An Abrupt End
The Season 1 finale of Skylines leaves a lot of plot threads unresolved by the end. While the drama itself is fine and the characterisation continues right through to the final minutes, there’s also an underwhelming feel to the way this one wraps up.
We begin with Sara heading downstairs and brandishing a gun, making her way past two guards as she comes face to face with Ardan. Unfortunately the guards walk back in and knock her out as a golden heroin wrapper floats down beside her head. Ardan gets on top of her and tells her he’s going to pump her full of heroin and then get the others to gang bang her daughter. As she’s finally let go, Sara returns home rattled and scared. Returning to work the next day, she struggles to get back into a routine as Ardan’s words hang heavily over her.
It’s here she enters the interview room and comes face to face with Jinn. He tells her he makes rap songs for Kalifa before dancing around the questions asked, lying about being alone when he produced music. Meanwhile Kalifa is confronted by Celine over his brash way of dealing with a prospective deal for Skylines, unable to let go of the past.
Heading back into the interview alone, Sara tells Jinn he can make some calls and find a lawyer if he wants. However, before he does she shows him the footage of his Father and it’s here he finds out that Kroos was blackmailing him. If he doesn’t cooperate, his Dad will be given a harsh punishment too. Unmoving, he tells her he wants to speak to his lawyer instead. After a fruitless call, he speaks to Sara out in the hallway and it’s enough for him to finally make his decision.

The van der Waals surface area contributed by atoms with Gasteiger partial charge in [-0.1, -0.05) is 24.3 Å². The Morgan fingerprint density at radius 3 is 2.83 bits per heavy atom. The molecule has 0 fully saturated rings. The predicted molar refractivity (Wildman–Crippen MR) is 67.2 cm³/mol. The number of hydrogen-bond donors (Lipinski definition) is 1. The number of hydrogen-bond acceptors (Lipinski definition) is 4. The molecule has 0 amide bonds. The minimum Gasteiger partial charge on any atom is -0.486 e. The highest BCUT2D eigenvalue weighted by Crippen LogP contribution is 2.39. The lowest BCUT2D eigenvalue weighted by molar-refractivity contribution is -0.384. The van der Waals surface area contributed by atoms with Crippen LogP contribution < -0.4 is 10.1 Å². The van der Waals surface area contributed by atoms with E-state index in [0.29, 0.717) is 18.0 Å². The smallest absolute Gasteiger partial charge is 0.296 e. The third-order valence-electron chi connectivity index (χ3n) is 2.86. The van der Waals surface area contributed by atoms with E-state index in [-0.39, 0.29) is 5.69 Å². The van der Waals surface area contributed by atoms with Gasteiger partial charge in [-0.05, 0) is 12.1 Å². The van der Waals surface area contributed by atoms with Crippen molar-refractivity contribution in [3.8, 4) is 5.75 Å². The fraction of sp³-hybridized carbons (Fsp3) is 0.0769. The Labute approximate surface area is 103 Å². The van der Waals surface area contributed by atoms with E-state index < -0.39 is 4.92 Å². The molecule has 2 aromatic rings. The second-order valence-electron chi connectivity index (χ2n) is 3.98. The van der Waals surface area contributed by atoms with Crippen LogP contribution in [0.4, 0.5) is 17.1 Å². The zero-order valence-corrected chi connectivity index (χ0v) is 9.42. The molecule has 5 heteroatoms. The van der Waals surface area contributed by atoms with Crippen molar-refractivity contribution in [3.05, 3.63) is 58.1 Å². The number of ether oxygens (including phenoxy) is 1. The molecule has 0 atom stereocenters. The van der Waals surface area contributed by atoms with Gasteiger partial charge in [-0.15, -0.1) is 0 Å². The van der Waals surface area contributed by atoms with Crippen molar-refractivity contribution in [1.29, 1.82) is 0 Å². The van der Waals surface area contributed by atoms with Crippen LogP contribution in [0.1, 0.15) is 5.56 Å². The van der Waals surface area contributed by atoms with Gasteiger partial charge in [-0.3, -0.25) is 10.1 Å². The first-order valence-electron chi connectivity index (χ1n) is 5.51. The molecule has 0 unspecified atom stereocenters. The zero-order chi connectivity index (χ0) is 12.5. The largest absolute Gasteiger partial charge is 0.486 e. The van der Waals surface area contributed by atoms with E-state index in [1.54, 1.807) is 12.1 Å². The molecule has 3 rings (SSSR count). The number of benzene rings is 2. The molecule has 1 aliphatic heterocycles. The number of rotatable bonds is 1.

Out at a bar, Lily runs into Tonik again whose found himself a new record deal and things appear to be much more promising for his career. Unfortunately their conversation is short-lived as she spots one of her friends David and hurries over to speak to him instead. As she returns home, she finds Jinn passed out on his bed.
Drowning his sorrows in alcohol, Kalifa speaks to his wife about the future before falling into his swimming pool. She follows him in, helping him to the surface before telling him he needs to stay hungry and never give in to the demons. It’s a strong message and something that certainly sparks a fire in Kalifa.
The next day he arrives at the studio where he makes his scheduled appearance and greets the press. With an audience applauding his name and an MTV rep asking him questions, he does a great job answering everything and after discussing his past and how he got into the rap game, he’s asked one final question – homies or success? After a short pause he tells them it’s all about recognition.
After the interview, he learns the board have agreed to his contract and as he struggles to join in with the celebrations, Sara says goodbye to Ri and her partner as she decides to finish what she started with Ardan. From here chaos breaks out as the warring gangs make their moves and, caught in the middle, Jinn is called downstairs and forced into a car to head to Skyline.
Breathing heavily and accompanied by a guard, he heads into the red studio where he finds Semir and Kalifa waiting for him. Here, Kalifa tells Jinn he wants him to produce his next album and after some deliberation he agrees to work with him. Kalifa calls him a genius and they share a drink together as the series ends with many questions left unanswered.
Will Ardan have his comeuppance? What does the future hold for Sara? What will happen with the gangs? Will Jinn decide to turn his back on fame and go back to Tonik? There are so many unresolved questions here and it puts a black cloud over an otherwise decent and well written series. While the pacing has been pretty slow for large stretches of the season, Skylines has always felt like it’s building up to something and seeing the anticlimactic way this one comes to a halt is a bit disappointing.
Still, despite all that Skylines is a decent little character-driven show and certainly warrants a second season based on this showing. I’ve certainly enjoyed watching this one and while it’s nowhere near perfect, there’s enough here to make for an entertaining watch nonetheless. It just would have been nice to have some resolution at the end.
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